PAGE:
While Daft Punk triumphantly return with supposedly the “boldest, smartest, most pleasurable dance album of the century” and as the hugely superfluous term ‘EDM’ seeps further and further into popular usage, it seems that now may well be as good a time as any to begin question the current state and dissemination of ‘Dance music’.
Over the past 10 years we have seen the proliferation of a once underground scene into the mainstream, more often than not to be watered down and made palatable to a marketing teams idea of “the masses”. Dubstep is of course the most notable example and one that has been treaded so many times I will avoid dredging up, but it feels that this once underground culture, like Punk and Rock and Roll before it, has finally had it’s watershed moment. Now, well beyond the point of crossover, one of the groups that ushered in this new wave release their second album Cold Spring Fault Less Youth. Moving over to electronic goliath Warp, the group are poised to seal their reputation as a defining act of contemporary electronic music.
Album opener ‘Home Recording’ holds no major surprises and certainly none of the reinvention promised by the duo and the ubiquitous Joy Oribsion synths continue into the second track (the first of two appearances from once voice-du-jour King Krule) lending the album worryingly familiar sonic palette. But then by track 3, the duo have re-found the kaleidoscopic beauty that was once their hallmark. Space, atmosphere and anticipation all build and through excellent use of restraint (not one sign of a drop), the track blossoms into something wonderful and unexpected. The influence of Flying Lotus is immediately apparent, but never feels intrusive.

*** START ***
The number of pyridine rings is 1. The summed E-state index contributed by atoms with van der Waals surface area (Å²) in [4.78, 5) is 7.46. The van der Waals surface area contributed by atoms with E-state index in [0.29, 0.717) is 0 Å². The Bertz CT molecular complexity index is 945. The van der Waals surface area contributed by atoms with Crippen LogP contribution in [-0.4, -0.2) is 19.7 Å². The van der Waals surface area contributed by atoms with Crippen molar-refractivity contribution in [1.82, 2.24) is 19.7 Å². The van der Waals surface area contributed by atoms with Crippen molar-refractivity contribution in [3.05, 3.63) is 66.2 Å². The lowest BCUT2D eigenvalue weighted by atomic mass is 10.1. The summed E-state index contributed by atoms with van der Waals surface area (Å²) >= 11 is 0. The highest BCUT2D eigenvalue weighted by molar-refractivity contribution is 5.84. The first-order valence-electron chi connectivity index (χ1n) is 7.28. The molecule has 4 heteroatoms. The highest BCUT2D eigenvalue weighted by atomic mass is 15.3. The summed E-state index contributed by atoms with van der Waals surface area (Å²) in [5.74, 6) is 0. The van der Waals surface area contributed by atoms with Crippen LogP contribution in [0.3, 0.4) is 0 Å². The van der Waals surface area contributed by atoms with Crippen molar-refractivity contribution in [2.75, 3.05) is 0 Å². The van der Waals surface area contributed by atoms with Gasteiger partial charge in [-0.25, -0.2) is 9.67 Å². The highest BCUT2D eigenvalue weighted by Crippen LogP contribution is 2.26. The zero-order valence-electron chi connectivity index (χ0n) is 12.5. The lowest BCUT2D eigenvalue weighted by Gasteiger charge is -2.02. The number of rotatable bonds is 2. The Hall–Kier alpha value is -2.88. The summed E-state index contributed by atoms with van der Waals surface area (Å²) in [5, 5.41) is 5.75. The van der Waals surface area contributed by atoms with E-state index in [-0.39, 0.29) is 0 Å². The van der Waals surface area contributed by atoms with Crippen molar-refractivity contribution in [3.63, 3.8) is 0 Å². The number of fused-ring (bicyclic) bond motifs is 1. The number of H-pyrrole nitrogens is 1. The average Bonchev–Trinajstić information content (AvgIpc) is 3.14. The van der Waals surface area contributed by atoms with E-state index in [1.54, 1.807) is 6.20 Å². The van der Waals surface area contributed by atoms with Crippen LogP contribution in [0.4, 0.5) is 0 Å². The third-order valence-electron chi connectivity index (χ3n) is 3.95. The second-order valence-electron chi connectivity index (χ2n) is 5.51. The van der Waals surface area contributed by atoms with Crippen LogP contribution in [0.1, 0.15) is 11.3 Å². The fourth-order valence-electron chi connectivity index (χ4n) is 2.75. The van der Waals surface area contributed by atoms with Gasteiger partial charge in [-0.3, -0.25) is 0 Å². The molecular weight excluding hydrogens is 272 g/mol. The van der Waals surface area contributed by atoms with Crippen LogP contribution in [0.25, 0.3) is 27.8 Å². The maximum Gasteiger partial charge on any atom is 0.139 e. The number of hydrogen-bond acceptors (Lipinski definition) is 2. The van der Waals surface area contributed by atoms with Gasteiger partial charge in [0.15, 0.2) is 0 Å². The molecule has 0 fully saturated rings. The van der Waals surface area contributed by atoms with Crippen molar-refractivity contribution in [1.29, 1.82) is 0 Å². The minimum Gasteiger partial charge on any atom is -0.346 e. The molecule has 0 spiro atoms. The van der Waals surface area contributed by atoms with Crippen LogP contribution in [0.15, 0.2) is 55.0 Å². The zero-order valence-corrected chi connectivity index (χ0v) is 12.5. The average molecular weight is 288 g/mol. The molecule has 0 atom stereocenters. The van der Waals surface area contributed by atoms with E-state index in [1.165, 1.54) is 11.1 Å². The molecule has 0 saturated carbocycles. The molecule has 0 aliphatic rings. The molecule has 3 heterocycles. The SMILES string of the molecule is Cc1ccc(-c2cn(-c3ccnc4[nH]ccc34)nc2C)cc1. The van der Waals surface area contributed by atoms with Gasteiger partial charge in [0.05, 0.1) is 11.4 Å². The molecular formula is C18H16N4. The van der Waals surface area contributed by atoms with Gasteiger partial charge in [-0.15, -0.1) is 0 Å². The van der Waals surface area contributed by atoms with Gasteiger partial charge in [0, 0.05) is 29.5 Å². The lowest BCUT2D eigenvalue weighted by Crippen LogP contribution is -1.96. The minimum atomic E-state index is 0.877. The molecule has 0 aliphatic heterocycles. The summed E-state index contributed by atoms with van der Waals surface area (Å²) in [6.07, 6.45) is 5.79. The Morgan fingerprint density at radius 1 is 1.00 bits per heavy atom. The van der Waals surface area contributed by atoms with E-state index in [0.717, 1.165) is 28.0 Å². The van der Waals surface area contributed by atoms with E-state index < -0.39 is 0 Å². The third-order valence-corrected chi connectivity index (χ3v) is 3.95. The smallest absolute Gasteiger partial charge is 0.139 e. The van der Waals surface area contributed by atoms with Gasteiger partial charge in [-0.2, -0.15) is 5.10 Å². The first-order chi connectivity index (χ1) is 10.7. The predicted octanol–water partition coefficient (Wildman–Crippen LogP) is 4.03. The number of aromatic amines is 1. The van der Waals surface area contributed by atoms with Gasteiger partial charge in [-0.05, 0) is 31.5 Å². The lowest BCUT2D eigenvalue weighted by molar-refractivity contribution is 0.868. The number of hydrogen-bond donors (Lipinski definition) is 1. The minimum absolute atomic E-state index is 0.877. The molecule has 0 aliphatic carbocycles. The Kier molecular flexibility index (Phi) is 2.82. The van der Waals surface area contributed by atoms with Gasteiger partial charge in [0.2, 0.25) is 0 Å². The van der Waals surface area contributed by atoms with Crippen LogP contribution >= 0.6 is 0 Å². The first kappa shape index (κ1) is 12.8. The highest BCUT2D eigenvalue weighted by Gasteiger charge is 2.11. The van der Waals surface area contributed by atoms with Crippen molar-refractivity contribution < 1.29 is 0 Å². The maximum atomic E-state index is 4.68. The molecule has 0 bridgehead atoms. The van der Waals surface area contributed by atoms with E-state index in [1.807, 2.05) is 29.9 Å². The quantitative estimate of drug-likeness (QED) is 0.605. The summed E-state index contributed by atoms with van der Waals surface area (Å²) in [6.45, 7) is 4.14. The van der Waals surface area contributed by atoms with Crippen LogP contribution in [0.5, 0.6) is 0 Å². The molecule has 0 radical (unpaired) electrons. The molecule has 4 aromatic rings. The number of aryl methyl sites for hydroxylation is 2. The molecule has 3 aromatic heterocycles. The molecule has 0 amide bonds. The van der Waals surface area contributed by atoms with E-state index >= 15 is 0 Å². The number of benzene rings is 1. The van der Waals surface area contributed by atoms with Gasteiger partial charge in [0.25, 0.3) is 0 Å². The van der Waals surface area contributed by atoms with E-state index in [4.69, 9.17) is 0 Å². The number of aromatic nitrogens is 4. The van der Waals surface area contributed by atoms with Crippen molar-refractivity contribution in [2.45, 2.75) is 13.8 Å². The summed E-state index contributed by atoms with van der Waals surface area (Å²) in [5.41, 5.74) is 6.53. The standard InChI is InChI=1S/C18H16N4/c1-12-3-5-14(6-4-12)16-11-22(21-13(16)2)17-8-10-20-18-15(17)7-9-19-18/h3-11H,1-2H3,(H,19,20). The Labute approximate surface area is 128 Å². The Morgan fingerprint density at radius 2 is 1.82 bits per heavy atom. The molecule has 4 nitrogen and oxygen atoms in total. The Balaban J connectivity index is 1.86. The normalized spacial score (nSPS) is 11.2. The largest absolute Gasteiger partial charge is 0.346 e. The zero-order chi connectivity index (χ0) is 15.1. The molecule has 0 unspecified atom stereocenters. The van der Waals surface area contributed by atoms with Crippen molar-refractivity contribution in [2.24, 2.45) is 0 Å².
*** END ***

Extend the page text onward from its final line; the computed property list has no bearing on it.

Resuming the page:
From this point onwards the album unfurls in a dangerous, psychotropic landscape. The synths on tracks such as ‘Lie Near’ swell to the point of bursting, the drum beat on ‘Blood and Form’ marches on relentlessly, pneumatically and the live instrumentation present throughout fleshes out a sound unreachable by their contemporaries, still stuck behind laptops. Instrumental track ‘So Many Times, So Many Ways’ serves as a beautiful centrepiece to the album, subtle but with enough darkness to maintain the unsettling ambience contained in the rest of the album. There are tracks that sometimes feel devoid of anything to really separate themselves from the album as a whole, but it is more that the album feels cohesive, making it easy to listen to from start to finish. The 11 tracks are ordered perfectly and sit together remarkably well.
This album certainly is full of accomplishment and some truly stand-out tracks. Whilst it does feels devoid of any of the supposed reinvention promised by the duo (anyone vaguely familiar with labels such as Brain-Feeder, R&S, Hessle or Mille Plateaux will instantly be able to recognise the various strains of influence at work here), it is the aptitude with which the two marry, at times very disparate, sources of inspiration that impresses. From a group that helped to lay out the blueprint for the nebulous scene that was post-dubstep 4 years ago, it’s fair to say I was perhaps expecting something more revolutionary. But at a time when dance and electronic becomes increasingly homogenised by the mainstream, Mount Kimbie have released an album that still refuses to court the mundane.